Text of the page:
Like I said about automotive paints, they are not forgiving if you don’t follow the specs. The products themselves are pretty set in stone, but the techniques and possibilities of the airbrush are endless. There is always improvisation and that’s what makes it so beautiful. I am recreating one of my photographs but fill it with my own emotions and insights. Patience really is a key feature in this kind of work. The color layering and masking can leave me blind for days on what I am actually working on. I have to remind myself constantly to follow my instincts and stay calm and steady with my strokes. Sometimes I hate a piece every step of the way until it is finished and the contrasting elements join together to create a masterpiece.
Gavin: Tell us about the artwork on display for this Stroll.
This series of work is a collaboration of my landscapes and slot canyon paintings over the last 18 months. These paintings have been my break through into the fine art community and have been well received. Some from the beginning of my fine art career and some are newer and show how I have evolved as an artist. From the whole collection, you can really see my journey from the beginning to now and they really tell a story.
Gavin: How has it been working with Concept and being displayed in this group exhibition?
This will be my first Gallery Stroll with Concept and I am really excited! My paintings seem to do better in a contemporary setting so what better place than Concept. They have a lot to offer from a fine art gallery to interior home design, furniture, and custom concrete countertops, the list goes on. The edgy variety they offer mixed with contemporary artworks together very well. When you go to Concept you are not just walking into a gallery, you feel like you’ve walked into someone’s modern home. I am also very excited to show with Justin Anderson. His style and techniques with oil are truly unbelievable and he will be a very big name in the fine art community. This gallery stroll will definitely be one I won’t forget and Concept really knows how to put on one great night of music, hors d’oeuvres, and of course art.
Gavin: What are your thoughts on our art scene, both good and bad?
I think Utah and Salt Lake have a great art community and really appreciate the value of it. I really have had no bad experiences to date. The only real problem I have had is that people think my paintings are photographs especially because of the smooth finish. In other Gallery Strolls, I have heard people say that’s a nice photograph and they move on. I do my best to be present and educate people to what it is they are actually looking at. Once they know it is airbrushing they are full of questions which I love to answer.
Gavin: Who are some local artists you like checking out or recommend people should look for?
Brian: Like I said before, keep an eye out for Justin Anderson as he will be a very big name in Utah oil painters. But what I would really like to say people should look into is the airbrush community. There are some amazing artists out there that will never be in the galleries but at the local car and motorcycle shows. Next time you see airbrushing on a bike or car, really get up close and look at the detail and skill that these artists have. I really just want people to educate themselves with airbrushing because I believe when people catch on it will be a large part of the art community in the future. I am already seeing a lot of it in other states but not much here in Utah.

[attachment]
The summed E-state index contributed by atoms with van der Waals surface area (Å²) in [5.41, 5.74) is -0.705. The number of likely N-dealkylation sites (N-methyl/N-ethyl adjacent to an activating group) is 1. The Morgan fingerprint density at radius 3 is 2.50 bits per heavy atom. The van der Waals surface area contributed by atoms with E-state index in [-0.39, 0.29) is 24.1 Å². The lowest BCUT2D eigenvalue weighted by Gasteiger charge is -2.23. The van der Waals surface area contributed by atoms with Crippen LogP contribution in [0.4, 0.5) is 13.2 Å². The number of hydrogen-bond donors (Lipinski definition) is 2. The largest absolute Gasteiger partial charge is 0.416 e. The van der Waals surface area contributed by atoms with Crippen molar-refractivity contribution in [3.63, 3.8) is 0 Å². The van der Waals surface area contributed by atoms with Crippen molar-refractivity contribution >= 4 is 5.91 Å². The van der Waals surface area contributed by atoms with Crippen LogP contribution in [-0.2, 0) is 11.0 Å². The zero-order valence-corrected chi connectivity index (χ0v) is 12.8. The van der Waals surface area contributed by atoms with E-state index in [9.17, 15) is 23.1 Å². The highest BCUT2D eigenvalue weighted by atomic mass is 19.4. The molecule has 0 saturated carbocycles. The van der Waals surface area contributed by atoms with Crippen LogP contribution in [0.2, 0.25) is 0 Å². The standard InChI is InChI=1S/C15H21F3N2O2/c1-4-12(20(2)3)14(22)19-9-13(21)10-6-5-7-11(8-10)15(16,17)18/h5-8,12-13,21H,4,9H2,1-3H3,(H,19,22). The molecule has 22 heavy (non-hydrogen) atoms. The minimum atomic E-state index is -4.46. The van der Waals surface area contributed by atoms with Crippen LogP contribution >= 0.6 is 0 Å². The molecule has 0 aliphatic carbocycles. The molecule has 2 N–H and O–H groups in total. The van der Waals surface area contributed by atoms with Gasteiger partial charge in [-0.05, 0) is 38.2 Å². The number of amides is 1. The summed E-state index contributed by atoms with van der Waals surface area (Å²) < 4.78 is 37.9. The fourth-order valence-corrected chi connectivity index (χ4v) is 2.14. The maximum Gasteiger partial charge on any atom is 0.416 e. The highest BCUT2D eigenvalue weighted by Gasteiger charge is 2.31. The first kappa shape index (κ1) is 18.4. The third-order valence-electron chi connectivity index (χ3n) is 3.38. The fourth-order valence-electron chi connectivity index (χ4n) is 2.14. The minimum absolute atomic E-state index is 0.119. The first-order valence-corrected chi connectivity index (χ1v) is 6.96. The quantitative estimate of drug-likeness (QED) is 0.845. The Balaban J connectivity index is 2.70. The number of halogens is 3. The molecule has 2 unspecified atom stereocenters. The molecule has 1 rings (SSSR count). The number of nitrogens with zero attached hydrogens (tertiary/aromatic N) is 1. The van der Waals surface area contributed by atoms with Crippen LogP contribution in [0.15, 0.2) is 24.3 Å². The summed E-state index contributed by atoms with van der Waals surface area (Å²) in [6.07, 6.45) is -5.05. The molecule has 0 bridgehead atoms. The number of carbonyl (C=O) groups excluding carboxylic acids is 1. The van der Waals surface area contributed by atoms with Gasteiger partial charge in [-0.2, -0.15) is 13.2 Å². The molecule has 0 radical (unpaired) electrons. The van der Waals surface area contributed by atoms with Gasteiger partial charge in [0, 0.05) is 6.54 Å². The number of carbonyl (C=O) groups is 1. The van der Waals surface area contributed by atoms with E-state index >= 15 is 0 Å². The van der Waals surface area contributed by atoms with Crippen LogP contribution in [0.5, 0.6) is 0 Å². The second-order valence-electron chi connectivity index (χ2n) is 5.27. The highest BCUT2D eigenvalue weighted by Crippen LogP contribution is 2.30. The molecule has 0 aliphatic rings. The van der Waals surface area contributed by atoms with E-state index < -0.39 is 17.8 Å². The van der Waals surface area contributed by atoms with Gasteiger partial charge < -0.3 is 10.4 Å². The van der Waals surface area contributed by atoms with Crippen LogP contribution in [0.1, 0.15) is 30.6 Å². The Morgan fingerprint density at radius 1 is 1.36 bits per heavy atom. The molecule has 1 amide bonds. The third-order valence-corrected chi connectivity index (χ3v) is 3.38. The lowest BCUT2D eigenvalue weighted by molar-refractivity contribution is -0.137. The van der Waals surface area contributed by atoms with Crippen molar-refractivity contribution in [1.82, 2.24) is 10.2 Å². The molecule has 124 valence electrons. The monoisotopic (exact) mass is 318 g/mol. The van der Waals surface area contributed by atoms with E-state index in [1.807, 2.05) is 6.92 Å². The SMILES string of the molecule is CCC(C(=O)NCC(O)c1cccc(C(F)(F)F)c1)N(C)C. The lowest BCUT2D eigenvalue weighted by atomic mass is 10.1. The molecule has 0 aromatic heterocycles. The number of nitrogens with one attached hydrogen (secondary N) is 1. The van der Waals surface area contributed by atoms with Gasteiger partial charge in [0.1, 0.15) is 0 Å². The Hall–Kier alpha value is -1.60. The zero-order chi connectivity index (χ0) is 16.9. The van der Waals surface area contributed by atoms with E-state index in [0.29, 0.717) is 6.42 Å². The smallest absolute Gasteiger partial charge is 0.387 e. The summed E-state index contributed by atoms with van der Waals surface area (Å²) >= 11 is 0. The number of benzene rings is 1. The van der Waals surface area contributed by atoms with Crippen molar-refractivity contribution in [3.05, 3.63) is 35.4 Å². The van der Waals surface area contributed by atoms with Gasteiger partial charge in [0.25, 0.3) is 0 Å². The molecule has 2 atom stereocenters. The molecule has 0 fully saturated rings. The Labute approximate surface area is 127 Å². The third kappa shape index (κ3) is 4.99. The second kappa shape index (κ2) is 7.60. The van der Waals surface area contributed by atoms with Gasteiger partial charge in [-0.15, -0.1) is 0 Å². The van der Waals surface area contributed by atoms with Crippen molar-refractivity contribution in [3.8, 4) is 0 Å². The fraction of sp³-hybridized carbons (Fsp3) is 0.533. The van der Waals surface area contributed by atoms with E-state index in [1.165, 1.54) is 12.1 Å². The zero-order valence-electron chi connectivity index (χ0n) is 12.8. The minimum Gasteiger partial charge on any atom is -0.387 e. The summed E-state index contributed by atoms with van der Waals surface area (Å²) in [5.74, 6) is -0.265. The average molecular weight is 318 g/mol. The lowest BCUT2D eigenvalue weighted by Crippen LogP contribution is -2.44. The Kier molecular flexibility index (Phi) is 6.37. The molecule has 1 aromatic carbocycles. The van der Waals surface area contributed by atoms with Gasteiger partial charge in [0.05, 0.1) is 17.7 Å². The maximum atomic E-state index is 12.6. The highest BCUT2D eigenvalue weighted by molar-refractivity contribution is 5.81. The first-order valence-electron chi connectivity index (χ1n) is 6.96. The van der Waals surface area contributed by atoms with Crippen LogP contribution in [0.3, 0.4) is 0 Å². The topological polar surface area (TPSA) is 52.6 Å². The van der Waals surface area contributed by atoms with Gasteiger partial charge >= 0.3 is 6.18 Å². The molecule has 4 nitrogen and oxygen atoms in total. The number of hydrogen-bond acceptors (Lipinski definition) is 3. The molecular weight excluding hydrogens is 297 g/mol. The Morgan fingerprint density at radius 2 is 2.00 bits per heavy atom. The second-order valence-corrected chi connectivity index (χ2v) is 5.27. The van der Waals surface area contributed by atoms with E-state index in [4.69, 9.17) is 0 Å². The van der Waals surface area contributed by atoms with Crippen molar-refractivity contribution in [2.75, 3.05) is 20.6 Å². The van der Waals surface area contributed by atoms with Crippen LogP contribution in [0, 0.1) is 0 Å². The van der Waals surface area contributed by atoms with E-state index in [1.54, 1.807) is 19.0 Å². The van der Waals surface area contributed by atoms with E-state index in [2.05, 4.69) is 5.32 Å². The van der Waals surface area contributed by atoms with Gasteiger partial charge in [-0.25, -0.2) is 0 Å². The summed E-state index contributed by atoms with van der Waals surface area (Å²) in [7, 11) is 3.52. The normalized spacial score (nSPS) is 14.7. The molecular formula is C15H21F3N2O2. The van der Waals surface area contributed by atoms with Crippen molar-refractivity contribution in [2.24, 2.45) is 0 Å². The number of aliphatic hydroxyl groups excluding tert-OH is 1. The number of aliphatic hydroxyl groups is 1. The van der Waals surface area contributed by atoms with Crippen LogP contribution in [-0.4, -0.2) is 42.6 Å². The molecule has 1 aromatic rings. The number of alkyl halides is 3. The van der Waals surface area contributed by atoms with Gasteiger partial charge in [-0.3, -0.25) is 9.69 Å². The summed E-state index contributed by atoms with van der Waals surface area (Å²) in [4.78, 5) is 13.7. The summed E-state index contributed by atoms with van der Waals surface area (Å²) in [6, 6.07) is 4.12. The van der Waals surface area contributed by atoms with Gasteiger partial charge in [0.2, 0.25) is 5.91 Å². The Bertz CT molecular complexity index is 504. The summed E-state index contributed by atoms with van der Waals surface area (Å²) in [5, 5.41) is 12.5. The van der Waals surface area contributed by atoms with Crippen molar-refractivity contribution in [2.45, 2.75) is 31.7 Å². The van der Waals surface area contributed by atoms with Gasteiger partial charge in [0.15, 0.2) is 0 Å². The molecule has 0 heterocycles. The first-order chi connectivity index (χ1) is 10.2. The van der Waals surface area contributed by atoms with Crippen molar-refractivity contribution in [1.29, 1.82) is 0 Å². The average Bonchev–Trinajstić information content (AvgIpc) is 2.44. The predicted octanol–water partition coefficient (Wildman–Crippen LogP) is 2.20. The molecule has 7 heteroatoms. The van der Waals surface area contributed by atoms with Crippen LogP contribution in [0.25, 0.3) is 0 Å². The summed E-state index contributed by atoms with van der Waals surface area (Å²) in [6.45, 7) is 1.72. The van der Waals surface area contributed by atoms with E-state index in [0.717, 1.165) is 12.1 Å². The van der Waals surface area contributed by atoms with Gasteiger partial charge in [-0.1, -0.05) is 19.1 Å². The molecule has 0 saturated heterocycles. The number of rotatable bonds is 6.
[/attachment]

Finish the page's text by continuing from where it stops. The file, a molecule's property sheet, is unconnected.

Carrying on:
Gavin: What's your take on Gallery Stroll and the work they're doing to promote local art?
Brian: This will be my third time showing at a Salt Lake Gallery Stroll and so far I have been blown away by the crowds and excitement that people are showing to local arts. I have been surprised and excited to see the younger generations taking such an interest in local arts and it shows me that Salt Lake is doing something right on the front. You don’t have to be able to afford big expensive art to be a part of it. Gallery Stroll really gives everyone an opportunity to join in the local art community, whether you are an artist, art lover or just passing by a gallery on your way to dinner. Stop by and be a part of it.
Gavin: What can we expect from you over the rest of the year and going into next?
Brian: BIGGER! Now that my feet are wet I’m really focusing more on detail as well as the size of my pieces. I am experimenting with new subject matter as well as different techniques with the metal and paints. I have a few more shows coming up here in the valley and in Southern Utah and a big one at Finch Lane Gallery next June that I have been working on. And although I spend most of my time painting landscapes I still love to see what creative and crazy concepts I get to paint for my automotive customers.
Gavin: Is there anything you'd like to plug or promote?
Brian: Yes, first a big thanks to Concept for taking me on and having me for the next couple of Gallery Strolls. If you missed this one we are doing it again December 5 so do not miss out! And of course I have to plug my boys down at Coonyz Custom Choppers
. They have a new shop down on 9400 S. 548 W. If it wasn’t for them and all of the experience I have gained over the years of painting motorcycles I wouldn’t be doing this today. And last please visit my website
or like my Facebook page
. Thank you, Gavin and City Weekly
This past Friday was the official beginning of the “Cold Strolls,” where only those truly interested in art will be hitting the streets for the next four months. I say this because it's very easy for anyone who has heard of Gallery Stroll in passing to decide “hey, let's head out tonight and get some free wine and cheese” during the warm months. It's an entirely different beat when everything outside of the galleries is cold and snowy, with the majority of your travel between places consisting of walking. This month we went slightly beyond the downtown area to